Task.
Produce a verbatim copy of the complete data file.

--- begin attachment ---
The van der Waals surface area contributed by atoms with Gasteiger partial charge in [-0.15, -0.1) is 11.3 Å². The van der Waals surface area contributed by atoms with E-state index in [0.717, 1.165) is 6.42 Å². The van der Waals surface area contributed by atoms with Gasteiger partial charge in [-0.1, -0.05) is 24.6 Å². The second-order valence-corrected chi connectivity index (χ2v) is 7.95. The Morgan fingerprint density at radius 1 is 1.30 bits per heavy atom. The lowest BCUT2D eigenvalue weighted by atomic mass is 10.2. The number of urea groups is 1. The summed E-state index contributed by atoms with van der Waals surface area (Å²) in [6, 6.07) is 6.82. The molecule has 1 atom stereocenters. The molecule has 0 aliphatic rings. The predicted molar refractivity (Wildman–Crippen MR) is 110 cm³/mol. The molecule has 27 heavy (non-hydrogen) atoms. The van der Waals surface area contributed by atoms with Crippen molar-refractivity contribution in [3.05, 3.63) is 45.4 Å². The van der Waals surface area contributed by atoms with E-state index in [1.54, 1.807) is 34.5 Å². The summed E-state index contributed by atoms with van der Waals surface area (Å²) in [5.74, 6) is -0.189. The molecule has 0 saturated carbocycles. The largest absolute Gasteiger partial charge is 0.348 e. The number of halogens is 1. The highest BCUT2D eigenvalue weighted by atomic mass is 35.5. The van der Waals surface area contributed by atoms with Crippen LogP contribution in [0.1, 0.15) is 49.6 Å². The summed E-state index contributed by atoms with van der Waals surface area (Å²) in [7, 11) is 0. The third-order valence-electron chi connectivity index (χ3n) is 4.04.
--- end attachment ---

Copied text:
The van der Waals surface area contributed by atoms with Gasteiger partial charge in [-0.15, -0.1) is 11.3 Å². The van der Waals surface area contributed by atoms with E-state index in [0.717, 1.165) is 6.42 Å². The van der Waals surface area contributed by atoms with Gasteiger partial charge in [-0.1, -0.05) is 24.6 Å². The second-order valence-corrected chi connectivity index (χ2v) is 7.95. The Morgan fingerprint density at radius 1 is 1.30 bits per heavy atom. The lowest BCUT2D eigenvalue weighted by atomic mass is 10.2. The number of urea groups is 1. The summed E-state index contributed by atoms with van der Waals surface area (Å²) in [6, 6.07) is 6.82. The molecule has 1 atom stereocenters. The molecule has 0 aliphatic rings. The predicted molar refractivity (Wildman–Crippen MR) is 110 cm³/mol. The molecule has 27 heavy (non-hydrogen) atoms. The van der Waals surface area contributed by atoms with Crippen molar-refractivity contribution in [3.05, 3.63) is 45.4 Å². The van der Waals surface area contributed by atoms with E-state index in [1.54, 1.807) is 34.5 Å². The summed E-state index contributed by atoms with van der Waals surface area (Å²) in [5.74, 6) is -0.189. The molecule has 0 saturated carbocycles. The largest absolute Gasteiger partial charge is 0.348 e. The number of halogens is 1. The highest BCUT2D eigenvalue weighted by atomic mass is 35.5. The van der Waals surface area contributed by atoms with Crippen LogP contribution in [0.1, 0.15) is 49.6 Å². The summed E-state index contributed by atoms with van der Waals surface area (Å²) in [7, 11) is 0. The third-order valence-electron chi connectivity index (χ3n) is 4.04.